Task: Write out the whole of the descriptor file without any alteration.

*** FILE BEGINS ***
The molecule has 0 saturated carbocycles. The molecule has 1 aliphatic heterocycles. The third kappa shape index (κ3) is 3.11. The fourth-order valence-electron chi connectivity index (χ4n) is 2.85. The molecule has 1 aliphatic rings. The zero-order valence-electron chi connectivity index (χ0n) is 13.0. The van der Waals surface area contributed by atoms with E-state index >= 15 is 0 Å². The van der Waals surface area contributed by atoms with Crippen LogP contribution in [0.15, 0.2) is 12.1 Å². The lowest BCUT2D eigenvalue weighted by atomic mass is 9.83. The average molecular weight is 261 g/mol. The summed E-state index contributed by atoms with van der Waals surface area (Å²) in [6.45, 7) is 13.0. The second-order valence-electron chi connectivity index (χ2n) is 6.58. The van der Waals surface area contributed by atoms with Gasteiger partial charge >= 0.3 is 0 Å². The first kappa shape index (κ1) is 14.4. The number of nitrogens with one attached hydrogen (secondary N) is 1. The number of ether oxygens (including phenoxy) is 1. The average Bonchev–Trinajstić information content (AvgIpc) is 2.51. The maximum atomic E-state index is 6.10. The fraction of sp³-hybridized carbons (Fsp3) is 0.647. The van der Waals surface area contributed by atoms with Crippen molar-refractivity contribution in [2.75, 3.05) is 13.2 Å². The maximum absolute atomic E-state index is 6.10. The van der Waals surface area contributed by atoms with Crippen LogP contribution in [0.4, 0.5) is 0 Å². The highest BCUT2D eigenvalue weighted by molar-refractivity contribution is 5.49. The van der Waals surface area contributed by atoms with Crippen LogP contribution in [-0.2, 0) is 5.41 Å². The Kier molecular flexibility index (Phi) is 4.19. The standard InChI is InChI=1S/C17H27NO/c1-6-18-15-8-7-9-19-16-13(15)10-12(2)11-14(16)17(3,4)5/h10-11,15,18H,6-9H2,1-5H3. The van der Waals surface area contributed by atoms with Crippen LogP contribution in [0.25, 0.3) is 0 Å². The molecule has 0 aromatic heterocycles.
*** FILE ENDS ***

The molecule has 0 saturated carbocycles. The molecule has 1 aliphatic heterocycles. The third kappa shape index (κ3) is 3.11. The fourth-order valence-electron chi connectivity index (χ4n) is 2.85. The molecule has 1 aliphatic rings. The zero-order valence-electron chi connectivity index (χ0n) is 13.0. The van der Waals surface area contributed by atoms with E-state index >= 15 is 0 Å². The van der Waals surface area contributed by atoms with Crippen LogP contribution in [0.15, 0.2) is 12.1 Å². The lowest BCUT2D eigenvalue weighted by atomic mass is 9.83. The average molecular weight is 261 g/mol. The summed E-state index contributed by atoms with van der Waals surface area (Å²) in [6.45, 7) is 13.0. The second-order valence-electron chi connectivity index (χ2n) is 6.58. The van der Waals surface area contributed by atoms with Gasteiger partial charge >= 0.3 is 0 Å². The first kappa shape index (κ1) is 14.4. The number of nitrogens with one attached hydrogen (secondary N) is 1. The number of ether oxygens (including phenoxy) is 1. The average Bonchev–Trinajstić information content (AvgIpc) is 2.51. The maximum atomic E-state index is 6.10. The fraction of sp³-hybridized carbons (Fsp3) is 0.647. The van der Waals surface area contributed by atoms with Crippen molar-refractivity contribution in [2.75, 3.05) is 13.2 Å². The maximum absolute atomic E-state index is 6.10. The van der Waals surface area contributed by atoms with Crippen LogP contribution in [0.4, 0.5) is 0 Å². The highest BCUT2D eigenvalue weighted by molar-refractivity contribution is 5.49. The van der Waals surface area contributed by atoms with Crippen LogP contribution in [-0.2, 0) is 5.41 Å². The Kier molecular flexibility index (Phi) is 4.19. The standard InChI is InChI=1S/C17H27NO/c1-6-18-15-8-7-9-19-16-13(15)10-12(2)11-14(16)17(3,4)5/h10-11,15,18H,6-9H2,1-5H3. The van der Waals surface area contributed by atoms with Crippen LogP contribution in [0.25, 0.3) is 0 Å². The molecule has 0 aromatic heterocycles.